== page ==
Photo by Ron Patterson
Gardening by the Yard
By Tom Corbin
A Fairlington Gardener
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"Gardening By the Yard Column."
Fall Gardening 2010
(Posted October 18, 2010)
End of Summer (whew!)
This past summer certainly wasn't a growing season to remember, was it? Well, it was memorable in terms of the toll the landscape took from the excessive heat and dry conditions. And it was memorable in terms of the amount of watering one had to do in order to keep a modicum of blooms and greenery going.
If you were able to keep up with the watering (and accompanying expense), your summer plants have revived somewhat with the cooler night temperatures, but they certainly have not returned to what should be the last blast of color before the frost. Now is a good time to take inventory of what did survive the sweltering summer heat and to plan for next summer and what probably will be a continuation of the extreme conditions that Virginia gardeners have come to expect as the "norm".
In my garden, I have had success with coleus and begonias in terms of plants that are still thriving and blooming. I planted some reiger begonias from Home Depot, and they were lovely until the most sweltering of the heat put them in eclipse. Regular begonias also bloomed constantly in the shade. And the "hardy" begonia (usually pink but also available in a white variety) has been especially beautiful this fall.
The perennial begonia is one of the last perennials to show growth in the spring, so it's wise to mark its location to avoid removing it when planting spring materials. It is attractive from earliest growth with red/ pink stems and large leaves, but its fall flowering is spectacular if planted in mass.
It is a true shade loving perennial, so it works well in Fairlington gardens. It can become aggressive as it is a free seeding perennial. I have it planted with hostas and "regular" angel wing begonias, and the leaf color and texture, as well as the blossoms show well with variegated and chartreuse hosta leaves.
Ferns are another accompanying plant to consider.
My coleuses have also survived beautifully. One particularly striking variety is a "black" coleus (variety 'Dark Star') which I have planted in a window box on my patio. A single plant has filled most of a regular sized window box and has gracefully draped itself off the side. Accompanied by a single, salmon colored impatiens, it has made a dazzling display.
Another form of coleus - the old fashioned "Jacob's Coat" variety has also worked well in window boxes and it still quite showy. I have it planted with a variegated; dwarf scented geranium (no blooms, just showy, sweet green and white leaves) and upright fuchsia. Regularly pinched, "Jacob's Coat" (a deep wine colored leaf) makes for a bushy plant. The combination of wine colored coleus, white and light green scented geranium, and red fuchsia still looks attractive as a fall planting.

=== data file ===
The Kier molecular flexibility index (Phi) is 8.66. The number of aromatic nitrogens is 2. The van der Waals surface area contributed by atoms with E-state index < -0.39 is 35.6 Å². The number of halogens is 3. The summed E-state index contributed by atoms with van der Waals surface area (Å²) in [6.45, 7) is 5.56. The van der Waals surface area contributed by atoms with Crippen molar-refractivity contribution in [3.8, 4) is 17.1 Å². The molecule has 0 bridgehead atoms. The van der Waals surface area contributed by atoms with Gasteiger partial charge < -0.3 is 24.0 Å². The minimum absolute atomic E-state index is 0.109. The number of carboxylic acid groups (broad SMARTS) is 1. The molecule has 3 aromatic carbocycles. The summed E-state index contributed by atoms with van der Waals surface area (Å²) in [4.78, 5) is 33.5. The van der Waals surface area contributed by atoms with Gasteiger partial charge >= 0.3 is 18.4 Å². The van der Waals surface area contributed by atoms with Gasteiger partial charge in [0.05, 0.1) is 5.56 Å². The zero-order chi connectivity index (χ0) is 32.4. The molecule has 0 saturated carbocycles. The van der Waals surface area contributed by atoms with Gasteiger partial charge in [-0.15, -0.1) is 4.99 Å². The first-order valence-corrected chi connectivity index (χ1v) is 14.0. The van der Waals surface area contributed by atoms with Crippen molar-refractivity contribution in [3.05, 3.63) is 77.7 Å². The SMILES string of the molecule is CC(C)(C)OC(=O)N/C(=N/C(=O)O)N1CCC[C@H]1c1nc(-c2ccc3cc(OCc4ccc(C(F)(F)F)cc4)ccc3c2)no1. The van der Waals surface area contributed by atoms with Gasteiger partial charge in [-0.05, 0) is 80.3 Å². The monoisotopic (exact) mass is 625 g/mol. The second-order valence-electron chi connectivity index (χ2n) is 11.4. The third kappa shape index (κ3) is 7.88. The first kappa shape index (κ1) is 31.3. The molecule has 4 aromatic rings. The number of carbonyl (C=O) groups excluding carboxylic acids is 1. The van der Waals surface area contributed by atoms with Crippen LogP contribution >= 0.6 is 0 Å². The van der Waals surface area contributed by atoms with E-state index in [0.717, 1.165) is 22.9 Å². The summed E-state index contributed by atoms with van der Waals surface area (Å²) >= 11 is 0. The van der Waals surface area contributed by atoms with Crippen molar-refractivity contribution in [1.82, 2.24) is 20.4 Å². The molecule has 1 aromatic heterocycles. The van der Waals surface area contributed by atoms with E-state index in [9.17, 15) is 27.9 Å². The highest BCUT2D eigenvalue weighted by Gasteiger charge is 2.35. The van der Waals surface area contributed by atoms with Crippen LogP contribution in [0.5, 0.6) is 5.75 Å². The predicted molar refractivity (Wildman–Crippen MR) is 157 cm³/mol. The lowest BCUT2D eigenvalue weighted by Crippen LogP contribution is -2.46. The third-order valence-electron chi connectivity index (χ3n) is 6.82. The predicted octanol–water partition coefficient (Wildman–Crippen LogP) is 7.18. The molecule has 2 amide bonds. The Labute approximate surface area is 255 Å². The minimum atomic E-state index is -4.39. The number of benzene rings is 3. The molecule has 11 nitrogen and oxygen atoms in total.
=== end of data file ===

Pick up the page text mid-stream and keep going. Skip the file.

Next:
Plan for Spring
Fall should signal the planting of pansies, but I have delayed this due to the hot conditions. Some nurseries have told me that they are not stocking as many pansy plants this year due to the economic slump. I hope some are still available for planting once I have cleared off the summer plants. It is also the time to put in spring flowering bulbs - tulips, daffodils, hyacinths, etc. Putting in pansies under planted with spring bulbs makes for a colorful spring.
Mums and Winter Container Plantings
I now forgo planting mums and let the remaining summer plantings carry the border into the fall. I do have a couple of Korean chrysanthemums about to bloom. Unlike the mums available at the super market and hardware stores, the Korean variety (pastel daisy flowered) are routinely hardy in this area
They are very fragrant, and if the bees have not died off in your area, provide a feast for these beneficial creatures. The Korean variety, available at some nurseries, flower in pastel colors - pinks, ambers, light yellows, etc. The key is to divide them in the spring (which I always forget to do), thus renewing the plants.
I have one planted in a large pot which survives the winters here and still flowers with the addition of some fresh soil and the occasional light fertilizer. Unlike the "regular" chrysanthemum, it tends to keep its leaves and does not get that leggy, dead leaf look of some varieties. Look for this variety when plant shopping; it will not disappoint.
Usually nurseries put shrubs on sale at this time to reduce the plants to carry over during the winter. Fill those soon-to-be empty pots with dwarf conifers, dwarf grasses, small boxwoods, liriope, etc. for winter color on your patio. Some out of the ordinary dwarf conifers to consider are hinoki cypress, cedrus diodara ('Blue Mountain'), Pinus parviflora ('Tanima-no-uki' - white tipped variety), and Chamaecyparis obtuse ('Nana')